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Beer mats and posters with a clear message: #Show Some Respect, will be being rolled out across the Island this weekend. 

They are part of a Guernsey Police campaign, which aims to instigate a culture change surrounding violence, intimidation and sexual assault against women and girls, particularly in the night-time economy. Guernsey Police also wants to encourage and empower members of our community to both speak out, and not be bystanders.

Sexual Assault of any kind is and always has been unacceptable as is the attitude of some that think they can get away with it in the context of a pub or nightclub.

Guernsey Police has developed this campaign in collaboration with members of the public and third-sector representatives who initially engaged with Officers at the Community Advisory Group, which took place in September and focused on Violence against Women and Girls.

Following that event, a smaller group of those who attended came together to drive forward ideas generated. It was decided that as we enter Christmas party season, a campaign looking specifically at issues in the night-time economy would help to both call out inappropriate behaviours and highlight how the police can help those subject to violence, groping, leering and more. This smaller group is going to formalise to help drive this campaign, and others like it, forwards.

Guernsey Police have also begun to liaise with landlords, club owners, and other key stake holders to get their support for the campaign and hope to work with them more in the future. Finally, Officers have had the full backing of the Committee for Home Affairs, who have been very supportive of this work, and are also liaising with Law Enforcement on a number of other, closely linked, work streams.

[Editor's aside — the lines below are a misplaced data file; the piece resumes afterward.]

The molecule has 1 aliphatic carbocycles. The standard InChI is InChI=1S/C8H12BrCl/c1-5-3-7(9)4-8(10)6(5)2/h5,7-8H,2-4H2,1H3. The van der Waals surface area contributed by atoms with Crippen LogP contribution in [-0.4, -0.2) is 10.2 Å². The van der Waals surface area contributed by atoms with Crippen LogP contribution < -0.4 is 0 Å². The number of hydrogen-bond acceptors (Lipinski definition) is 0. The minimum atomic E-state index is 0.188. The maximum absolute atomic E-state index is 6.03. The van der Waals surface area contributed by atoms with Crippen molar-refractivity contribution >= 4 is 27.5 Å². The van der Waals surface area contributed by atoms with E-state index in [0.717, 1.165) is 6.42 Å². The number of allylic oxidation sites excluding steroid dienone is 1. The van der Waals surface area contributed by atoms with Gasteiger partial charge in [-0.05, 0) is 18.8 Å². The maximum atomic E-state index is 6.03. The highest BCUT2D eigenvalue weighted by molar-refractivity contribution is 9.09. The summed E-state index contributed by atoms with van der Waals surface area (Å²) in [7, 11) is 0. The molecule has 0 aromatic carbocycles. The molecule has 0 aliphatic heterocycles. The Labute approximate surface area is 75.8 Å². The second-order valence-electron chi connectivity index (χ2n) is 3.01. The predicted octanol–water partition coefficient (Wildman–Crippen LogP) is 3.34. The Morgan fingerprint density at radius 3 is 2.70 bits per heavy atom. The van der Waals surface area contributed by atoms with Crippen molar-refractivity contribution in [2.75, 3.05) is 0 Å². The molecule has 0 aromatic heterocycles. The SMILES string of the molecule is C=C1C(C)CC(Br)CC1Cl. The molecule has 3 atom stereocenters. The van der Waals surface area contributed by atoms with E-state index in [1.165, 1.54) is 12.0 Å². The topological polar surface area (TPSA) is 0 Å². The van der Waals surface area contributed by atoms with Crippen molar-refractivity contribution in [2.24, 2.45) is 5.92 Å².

Deputy Chief Officer, Ian Scholes, said:

"This issue is an extremely important one, and that has only been made clearer by tragic events nationally in the last year. There is a need for people's attitudes to change.  Some people will argue their behaviour is harmless or was the norm 'back in the day', but the reality is that it wasn't okay then, and it isn't okay now.

"The campaign's aims are twofold: we want it to continue the conversation that really sparked following the tragic death of Sarah Everard in March, and we want to raise awareness about how Guernsey Police is here to help. By that, I mean that we are not just here to help get the complaints of a victim in front of a judge. We are also here to help you, support you, and protect you, and we want you to feel empowered to speak out.

"I would like to take this opportunity to thank those members of the public we have been working with for their contributions. I would also like to thank the business owners and landlords for their positivity in engaging with us on this issue."

Guernsey Police also liaised with the organisers of the Girls Night In event, which took place last week. The campaign and that event have a shared goal; allowing women and girls to enjoy a night out without having to fear what others might do and without having to take precautions to avoid being assaulted.  Guernsey Police fully supported the motivations of the Girls Night In, and hope that going forwards, efforts from Law Enforcement and businesses in the industry will help them feel comfortable having many Girls Nights Out.

Deputy Chief Officer Scholes added:        

"It is worth noting that this is only one piece of the puzzle. Violence and intimidation against women and girls doesn't just take place in one environment, nor in one demographic. We, along with the Committee forHome Affairs, are looking at how we can make changes across the board, both internally and externally, to improve these situations and instigate this culture change more widely, whether that be in the context of domestic abuse, sexual assault in a nightclub, child sexual exploitation, or anything else. We are working on further initiatives with a range of partner organisations which we will announce in due course.

"The final thing I'd like to add is that we know that anyone can be the victim of violence or inappropriate behaviour, regardless of age or gender. Women are victim to these behaviours much more regularly and this campaign puts the emphasis on them for that reason, but we are here to support anyone who is a victim of such behaviour."

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